"Questions were asked ‘why did we spend so long in the air’? But we had to spend that time in the air to determine the state of the aircraft and it took that long to do that. "

What I read into this story was a tale of complex systems in chaotic circumstances, and a crew that seemed, at times, to be fighting with their cockpit management system and the standard procedures and even the reluctant firefighting ground crew. Messages about what they were dealing with were obscure, leading them through confusing processes. They had to spend hours, both in the air and on the ground, inside a seriously crippled airplane, largely because they were working through processes that were not coping with a severe failure in an efficient manner.

It is true that part of the reason the procedures they faced were so complex is because the failure was so complex: when the engine exploded, its debris punched holes in the wing, and damaged fuel and hydraulic systems throughout the plane. But this appears to me to be a fortunate incident where dealing with the problem took far too much time, but fortunately they had enough time.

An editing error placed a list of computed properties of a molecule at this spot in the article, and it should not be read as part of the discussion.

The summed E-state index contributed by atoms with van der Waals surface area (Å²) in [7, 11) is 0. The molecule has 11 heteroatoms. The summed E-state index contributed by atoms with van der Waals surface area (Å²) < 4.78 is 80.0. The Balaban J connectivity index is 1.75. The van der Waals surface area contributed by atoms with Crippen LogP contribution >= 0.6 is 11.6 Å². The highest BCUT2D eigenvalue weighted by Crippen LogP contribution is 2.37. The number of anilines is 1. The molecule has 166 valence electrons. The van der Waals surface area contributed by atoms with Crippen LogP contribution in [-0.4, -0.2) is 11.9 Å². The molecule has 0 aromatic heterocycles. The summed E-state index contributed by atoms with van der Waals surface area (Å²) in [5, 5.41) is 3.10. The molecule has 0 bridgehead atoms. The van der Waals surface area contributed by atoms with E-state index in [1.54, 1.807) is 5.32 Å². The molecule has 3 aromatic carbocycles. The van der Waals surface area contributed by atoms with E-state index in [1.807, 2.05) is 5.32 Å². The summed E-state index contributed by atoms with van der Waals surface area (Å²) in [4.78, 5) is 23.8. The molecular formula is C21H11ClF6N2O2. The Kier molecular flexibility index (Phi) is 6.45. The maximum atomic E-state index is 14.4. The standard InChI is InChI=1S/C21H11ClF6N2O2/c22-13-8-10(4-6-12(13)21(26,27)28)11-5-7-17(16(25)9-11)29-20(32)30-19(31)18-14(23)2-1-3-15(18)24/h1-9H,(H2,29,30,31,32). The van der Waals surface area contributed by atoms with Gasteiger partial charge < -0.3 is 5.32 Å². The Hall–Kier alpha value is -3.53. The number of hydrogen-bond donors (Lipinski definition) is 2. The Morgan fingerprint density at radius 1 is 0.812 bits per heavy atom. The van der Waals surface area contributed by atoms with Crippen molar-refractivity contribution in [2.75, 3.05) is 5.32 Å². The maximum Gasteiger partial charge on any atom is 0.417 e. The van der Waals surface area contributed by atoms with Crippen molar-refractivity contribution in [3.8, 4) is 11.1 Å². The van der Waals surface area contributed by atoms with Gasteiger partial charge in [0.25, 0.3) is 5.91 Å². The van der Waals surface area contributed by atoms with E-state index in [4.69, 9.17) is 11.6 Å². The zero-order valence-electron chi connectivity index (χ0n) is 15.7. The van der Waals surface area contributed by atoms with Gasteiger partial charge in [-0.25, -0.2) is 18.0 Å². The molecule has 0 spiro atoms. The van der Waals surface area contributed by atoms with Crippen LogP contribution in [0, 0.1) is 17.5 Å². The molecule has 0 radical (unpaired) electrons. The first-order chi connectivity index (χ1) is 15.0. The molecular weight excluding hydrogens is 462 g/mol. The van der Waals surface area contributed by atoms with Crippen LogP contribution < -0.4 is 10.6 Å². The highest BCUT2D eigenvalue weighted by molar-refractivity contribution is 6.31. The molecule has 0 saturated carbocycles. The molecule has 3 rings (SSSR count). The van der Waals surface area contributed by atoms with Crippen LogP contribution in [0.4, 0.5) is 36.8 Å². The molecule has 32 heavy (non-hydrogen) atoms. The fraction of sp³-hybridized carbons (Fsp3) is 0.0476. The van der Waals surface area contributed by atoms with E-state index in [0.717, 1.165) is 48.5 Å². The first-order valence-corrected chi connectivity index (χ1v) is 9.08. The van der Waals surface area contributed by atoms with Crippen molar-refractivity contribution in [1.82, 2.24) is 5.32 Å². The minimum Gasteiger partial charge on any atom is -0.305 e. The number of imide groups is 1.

"We tried to recreate it in the sim and we can’t! I think it was just such an extraordinary day."

And yet. I worry about complex systems, I worry about rigid procedures (and indeed, the crew demonstrated creative and thoughtful responses to a problem that was so unexpected the standard training sim can't make it happen), and I worry about user interfaces. There are lessons here not only for Airbus, Qantas (and surely for Rolls-Royce, maker of the ill-starred turbine), but also for any students of coping with hard problems. I'm not clever enough to impose morals on this story, except maybe Not Everything on the Test Will Be Covered In Class and You May Be Required to Use Your Brain.

*aviation is a super-safe means of travel. Incidents are rare, and most of them (like this one) do not end with a plane crash. That said, the survival rate for passengers in aviation crashes is 53%. In airliner incidents which have at least one passenger fatality, the general survival rate of passengers is 25% in the last decade. That's a long-winded way of saying that in a fatal airplane accident, most of the time most of the passengers die.